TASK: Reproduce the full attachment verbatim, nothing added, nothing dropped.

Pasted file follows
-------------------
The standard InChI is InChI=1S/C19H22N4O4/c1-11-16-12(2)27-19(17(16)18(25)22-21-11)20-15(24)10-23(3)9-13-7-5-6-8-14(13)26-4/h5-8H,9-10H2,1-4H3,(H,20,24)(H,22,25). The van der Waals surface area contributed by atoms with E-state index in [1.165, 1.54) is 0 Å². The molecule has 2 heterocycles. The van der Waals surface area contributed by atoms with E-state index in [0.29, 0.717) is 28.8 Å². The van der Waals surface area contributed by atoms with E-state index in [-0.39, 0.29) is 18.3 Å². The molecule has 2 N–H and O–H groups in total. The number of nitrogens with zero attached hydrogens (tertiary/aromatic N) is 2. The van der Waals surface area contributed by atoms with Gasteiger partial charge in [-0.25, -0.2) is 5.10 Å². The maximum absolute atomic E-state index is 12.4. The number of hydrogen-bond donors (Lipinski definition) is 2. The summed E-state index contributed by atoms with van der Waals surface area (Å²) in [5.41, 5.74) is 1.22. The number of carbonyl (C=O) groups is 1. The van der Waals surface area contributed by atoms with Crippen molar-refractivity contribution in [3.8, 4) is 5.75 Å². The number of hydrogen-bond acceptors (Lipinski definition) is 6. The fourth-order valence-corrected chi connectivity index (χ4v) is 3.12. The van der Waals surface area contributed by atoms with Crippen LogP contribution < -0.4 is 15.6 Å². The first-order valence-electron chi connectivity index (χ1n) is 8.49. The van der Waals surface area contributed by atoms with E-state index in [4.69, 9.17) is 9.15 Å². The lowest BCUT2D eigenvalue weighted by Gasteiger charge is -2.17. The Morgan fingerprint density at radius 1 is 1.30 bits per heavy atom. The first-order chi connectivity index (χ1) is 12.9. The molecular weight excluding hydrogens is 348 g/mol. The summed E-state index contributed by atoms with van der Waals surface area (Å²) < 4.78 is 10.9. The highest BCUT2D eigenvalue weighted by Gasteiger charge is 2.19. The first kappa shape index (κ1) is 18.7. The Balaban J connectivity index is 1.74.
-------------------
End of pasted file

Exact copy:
The standard InChI is InChI=1S/C19H22N4O4/c1-11-16-12(2)27-19(17(16)18(25)22-21-11)20-15(24)10-23(3)9-13-7-5-6-8-14(13)26-4/h5-8H,9-10H2,1-4H3,(H,20,24)(H,22,25). The van der Waals surface area contributed by atoms with E-state index in [1.165, 1.54) is 0 Å². The molecule has 2 heterocycles. The van der Waals surface area contributed by atoms with E-state index in [0.29, 0.717) is 28.8 Å². The van der Waals surface area contributed by atoms with E-state index in [-0.39, 0.29) is 18.3 Å². The molecule has 2 N–H and O–H groups in total. The number of nitrogens with zero attached hydrogens (tertiary/aromatic N) is 2. The van der Waals surface area contributed by atoms with Gasteiger partial charge in [-0.25, -0.2) is 5.10 Å². The maximum absolute atomic E-state index is 12.4. The number of hydrogen-bond donors (Lipinski definition) is 2. The summed E-state index contributed by atoms with van der Waals surface area (Å²) in [5.41, 5.74) is 1.22. The number of carbonyl (C=O) groups is 1. The van der Waals surface area contributed by atoms with Crippen molar-refractivity contribution in [3.8, 4) is 5.75 Å². The number of hydrogen-bond acceptors (Lipinski definition) is 6. The fourth-order valence-corrected chi connectivity index (χ4v) is 3.12. The van der Waals surface area contributed by atoms with Crippen LogP contribution < -0.4 is 15.6 Å². The first-order valence-electron chi connectivity index (χ1n) is 8.49. The van der Waals surface area contributed by atoms with E-state index in [4.69, 9.17) is 9.15 Å². The lowest BCUT2D eigenvalue weighted by Gasteiger charge is -2.17. The Morgan fingerprint density at radius 1 is 1.30 bits per heavy atom. The first-order chi connectivity index (χ1) is 12.9. The molecular weight excluding hydrogens is 348 g/mol. The summed E-state index contributed by atoms with van der Waals surface area (Å²) < 4.78 is 10.9. The highest BCUT2D eigenvalue weighted by Gasteiger charge is 2.19. The first kappa shape index (κ1) is 18.7. The Balaban J connectivity index is 1.74.